By Alexis Shanes, LAW 360
July 2, 2021
Law360 (July 2, 2021, 2:17 PM EDT) -- The U.S. Supreme Court said Friday it will review the revival of an Affordable Care Act case alleging CVS Pharmacy's mail-delivery drug program discriminates against HIV and AIDS patients.
The justices granted CVS Pharmacy Inc.'s March petition for certiorari but said they would limit their involvement to one question the petition raised: whether the Rehabilitation Act — along with the ACA by extension — offers a disparate impact cause of action for disability bias plaintiffs.
Excluded from the review is the petition's other question, which asks whether such disparate impact claims, if valid, can cover the terms and conditions of health insurance plans.
The petition takes aim at a December ruling by the Ninth Circuit that revived five anonymous plaintiffs' proposed class action under the ACA but affirmed the dismissal of their Americans with Disabilities Act claims.
The lawsuit claims that CVS' mail-order drug program discriminates against HIV and AIDS patients because they don't get the same level of care, including pharmaceutical counseling, that other patients receive through the program.
The patient plaintiffs also cited privacy and delivery issues with CVS, problems they said were not as common when they got their prescriptions from community pharmacies.
In its petition, CVS cited an "untenable" circuit conflict about the viability of such disparate impact claims, which it said could encourage "rampant forum shopping" among plaintiffs and prove unnecessarily restrictive to companies. It noted the plaintiffs' law firms previously brought similar Rehabilitation Act claims against Blue Cross Blue Shield that failed at the Sixth Circuit.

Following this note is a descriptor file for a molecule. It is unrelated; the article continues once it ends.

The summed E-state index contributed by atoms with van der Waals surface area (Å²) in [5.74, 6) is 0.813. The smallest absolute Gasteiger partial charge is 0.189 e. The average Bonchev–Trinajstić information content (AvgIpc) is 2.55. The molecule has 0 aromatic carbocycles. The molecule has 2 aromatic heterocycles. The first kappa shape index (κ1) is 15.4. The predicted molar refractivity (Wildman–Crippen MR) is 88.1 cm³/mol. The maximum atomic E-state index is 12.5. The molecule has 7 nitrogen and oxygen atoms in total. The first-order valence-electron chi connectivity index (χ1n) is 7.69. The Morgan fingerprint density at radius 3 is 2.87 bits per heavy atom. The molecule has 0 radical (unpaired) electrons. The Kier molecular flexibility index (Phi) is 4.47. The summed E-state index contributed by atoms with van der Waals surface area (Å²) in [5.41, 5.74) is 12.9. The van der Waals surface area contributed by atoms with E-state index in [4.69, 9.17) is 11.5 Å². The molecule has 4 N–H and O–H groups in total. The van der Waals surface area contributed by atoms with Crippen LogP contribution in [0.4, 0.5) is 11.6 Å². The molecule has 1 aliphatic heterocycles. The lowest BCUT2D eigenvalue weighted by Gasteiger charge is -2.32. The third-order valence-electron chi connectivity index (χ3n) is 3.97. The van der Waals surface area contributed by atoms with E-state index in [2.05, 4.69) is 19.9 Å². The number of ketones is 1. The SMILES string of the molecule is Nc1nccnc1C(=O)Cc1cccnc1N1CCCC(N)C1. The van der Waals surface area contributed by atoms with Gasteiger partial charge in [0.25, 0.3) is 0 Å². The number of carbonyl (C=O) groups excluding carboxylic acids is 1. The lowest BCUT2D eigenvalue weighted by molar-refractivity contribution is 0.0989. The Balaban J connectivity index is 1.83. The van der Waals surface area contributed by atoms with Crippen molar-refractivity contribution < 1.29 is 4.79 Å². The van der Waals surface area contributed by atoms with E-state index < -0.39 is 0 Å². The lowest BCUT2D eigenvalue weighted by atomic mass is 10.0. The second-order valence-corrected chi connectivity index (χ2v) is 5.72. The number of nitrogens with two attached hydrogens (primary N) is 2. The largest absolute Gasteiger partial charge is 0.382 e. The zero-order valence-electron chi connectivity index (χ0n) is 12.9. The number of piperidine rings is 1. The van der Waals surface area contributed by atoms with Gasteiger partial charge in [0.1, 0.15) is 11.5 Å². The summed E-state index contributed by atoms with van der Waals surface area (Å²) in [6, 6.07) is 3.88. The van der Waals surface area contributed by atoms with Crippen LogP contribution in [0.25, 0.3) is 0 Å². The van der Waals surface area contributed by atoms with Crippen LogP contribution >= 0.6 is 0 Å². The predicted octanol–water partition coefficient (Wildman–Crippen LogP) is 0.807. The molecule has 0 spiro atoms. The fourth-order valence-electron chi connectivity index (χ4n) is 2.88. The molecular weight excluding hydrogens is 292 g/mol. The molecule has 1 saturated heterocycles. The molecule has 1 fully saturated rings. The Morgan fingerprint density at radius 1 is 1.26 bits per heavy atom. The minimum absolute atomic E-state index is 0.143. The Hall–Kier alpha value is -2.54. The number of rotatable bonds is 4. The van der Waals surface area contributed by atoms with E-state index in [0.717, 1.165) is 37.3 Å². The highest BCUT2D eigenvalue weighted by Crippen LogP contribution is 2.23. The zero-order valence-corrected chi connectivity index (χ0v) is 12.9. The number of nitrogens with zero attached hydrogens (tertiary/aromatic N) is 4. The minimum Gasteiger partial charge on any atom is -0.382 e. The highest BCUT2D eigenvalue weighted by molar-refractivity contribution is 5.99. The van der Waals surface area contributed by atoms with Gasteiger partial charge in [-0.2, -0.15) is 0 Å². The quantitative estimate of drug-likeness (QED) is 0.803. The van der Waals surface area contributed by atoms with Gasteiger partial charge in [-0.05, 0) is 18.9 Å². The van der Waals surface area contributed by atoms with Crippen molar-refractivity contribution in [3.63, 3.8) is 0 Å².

"CVS condemns discrimination on the basis of disability," the company said in the petition. "But this widely acknowledged and irreconcilable circuit split hamstrings companies that operate nationwide and cannot adopt multiple business strategies in circuits with conflicting legal rules."
In a June 1 brief urging the justices to pass up the petition, the plaintiffs argued the 2019 Sixth Circuit ruling hadn't definitively rejected the idea that "denial of meaningful access is actionable" under the ACA's anti-discrimination provision.
"The limitations and exclusions imposed by petitioners under their specialty medication program put respondents' lives at risk," the plaintiffs said in the brief. "CVS provides two separate and unequal prescription drug benefits: one for those with disabilities, and one for everyone else."
Since it launched the petition, CVS has garnered support from four amici, including the U.S. Chamber of Commerce and America's Health Insurance Plans, a trade group that represents health insurance companies.
The case before the Ninth Circuit, but not the high court, also names Amtrak, Lowe's Cos. and Warner Media. The plaintiffs claimed their health plans with those employers forced them to get in-network specialty drugs through CVS Health Corp., which limits access to mail delivery.
In December 2018, a California federal judge originally ruled in favor of CVS and the employers, siding with the health care company's contention that all specialty drugs — not just HIV and AIDS medications — are subject to the same mail-only option, meaning the program isn't discriminatory.
An attorney for the proposed class didn't immediately respond to a request for comment Friday.
Counsel and a spokesperson for CVS didn't respond to requests for comment.
CVS is represented by Lisa Blatt, Enu Mainigi, Craig Singer, Sarah Harris, Sarah O'Connor and Katherine Meeks of Williams & Connolly LLP.
The plaintiffs are represented by Gerald Flanagan, Daniel Sternberg and Benjamin Powell of Consumer Watchdog, and Alan Mansfield and Henry Quillen of Whatley Kallas LLP.
The case is CVS Pharmacy Inc. et al. v. John Doe One et al., case number 20-1374, before the U.S. Supreme Court.
--Additional reporting by Melissa Angell and Dani Kass. Editing by Aaron Pelc.